THE SUPREME COURT'S 8-1 decision Monday to overturn a Massachusetts law allowing churches to veto liquor licenses within a 500-ft. radius of the church is not surprising. The case was a clear-cut example of violation of church-state separation. More fascinating though is the glimpse the whole case gives of a few local churches, waning in influence, trying to exert a little supposed moral leadership by using the power of the state.
The case began when the Holy Cross Armenian Catholic Church in Harvard Square decided not to let Grendel's, a local restaurant within 500 feet of the church, obtain a liquor license. The church did not explain why it was only challenging Grendel's, when 26 other restaurants within the legal radius also served alcohol. It also did not explain why Cambridge's non-Armenian Catholics should wield such power over Cambridge's non-Armenian Catholics.
That church's action was not entirely isolated. While the finishing touches were being put on the Supreme Court's decision in Washington, two other Cambridge churches were also taking advantage of their powers under the absurd law. Ruggle's, a new pizza parlor in the Square, just last week lost its bid for a liquor license, after two churches sent in their objections to the Cambridge License Commission.
It isn't really the state's fault for having the law. Written centuries ago at a time when Cambridge's churches really were community leaders, there was some logic, albeit unconstitutional logic, in giving them a say in which restaurants could serve liquor. But now that the twentieth century has arrived, it seems odd for the churches to have continued to invoke their power under the law.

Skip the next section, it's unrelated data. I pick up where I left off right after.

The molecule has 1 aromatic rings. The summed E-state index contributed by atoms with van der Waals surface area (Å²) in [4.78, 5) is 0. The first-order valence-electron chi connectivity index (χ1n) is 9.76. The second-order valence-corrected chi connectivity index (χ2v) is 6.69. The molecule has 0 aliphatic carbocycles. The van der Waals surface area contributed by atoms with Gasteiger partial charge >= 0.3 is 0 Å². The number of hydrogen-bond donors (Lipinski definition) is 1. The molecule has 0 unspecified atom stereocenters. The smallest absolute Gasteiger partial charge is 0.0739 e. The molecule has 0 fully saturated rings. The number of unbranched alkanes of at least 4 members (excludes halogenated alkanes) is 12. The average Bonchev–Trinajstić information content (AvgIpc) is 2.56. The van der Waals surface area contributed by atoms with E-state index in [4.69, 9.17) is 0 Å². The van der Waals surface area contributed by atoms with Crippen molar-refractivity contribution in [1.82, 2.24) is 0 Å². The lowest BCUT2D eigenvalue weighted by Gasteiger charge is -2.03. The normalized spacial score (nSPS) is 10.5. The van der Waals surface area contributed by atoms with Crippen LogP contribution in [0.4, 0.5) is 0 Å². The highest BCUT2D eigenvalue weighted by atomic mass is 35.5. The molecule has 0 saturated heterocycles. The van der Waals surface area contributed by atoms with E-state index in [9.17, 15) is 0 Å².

Edwin A. Lane, minister of the First Parish in Cambridge (Unitarian Universalistic) this week explained why his church wrote a letter opposing a license for Ruggle's. "I am at this point opposed to anybody, no matter how reputable or disreputable they are, as I believe the proliferation of licenses in Harvard Square to be the issue." But his decision to send a letter smacks of using the government to impose a morality he cannot impose through his religious offices alone.
This is a new, and more invidious combination of church and state: the combination not out of church's strength, but out of its weakness.
This same force is now propelling the proponents of prayer in the schools. If every schoolchild in America attended church, it would be illogical to put prayer in an institution of secular education. The problem, if course, is that the religious are trying to use the government's system of public schools to imbue some Americans with a message they will not come to church to hear.
The Supreme Court decision was made on grounds of separation of church and state, wisely drawing the distinction between states like New York that simply decide not to allow alcohol licensees to establishments within 500 feet of a church, and states like Massachusetts, which gives the churches the political power of exercising a selective veto if they wish. The Massachusetts law gives churches unwarranted political authority, while in New York, churches are simply passive actors.
The great irony of the decision, however, is that if democracy really played a role and residents of the Cambridge Square area were asked to choose between alcohol and churches, the vote would probably be close. A lot more people drink on Saturday nights in Harvard Square than attend church on Sunday morning. In fact, there are probably a few drinkers who don't like to be reminded of religion when they drink and might favor a law forbidding any churches within 500 feet of establishments serving liquor.
If churches are not exerting the sort of moral leadership they once did in Cambridge, they should do some market research or somehow jazz up the product, or be content with their lessened influence. They just shouldn't look to the government to help spread the faith.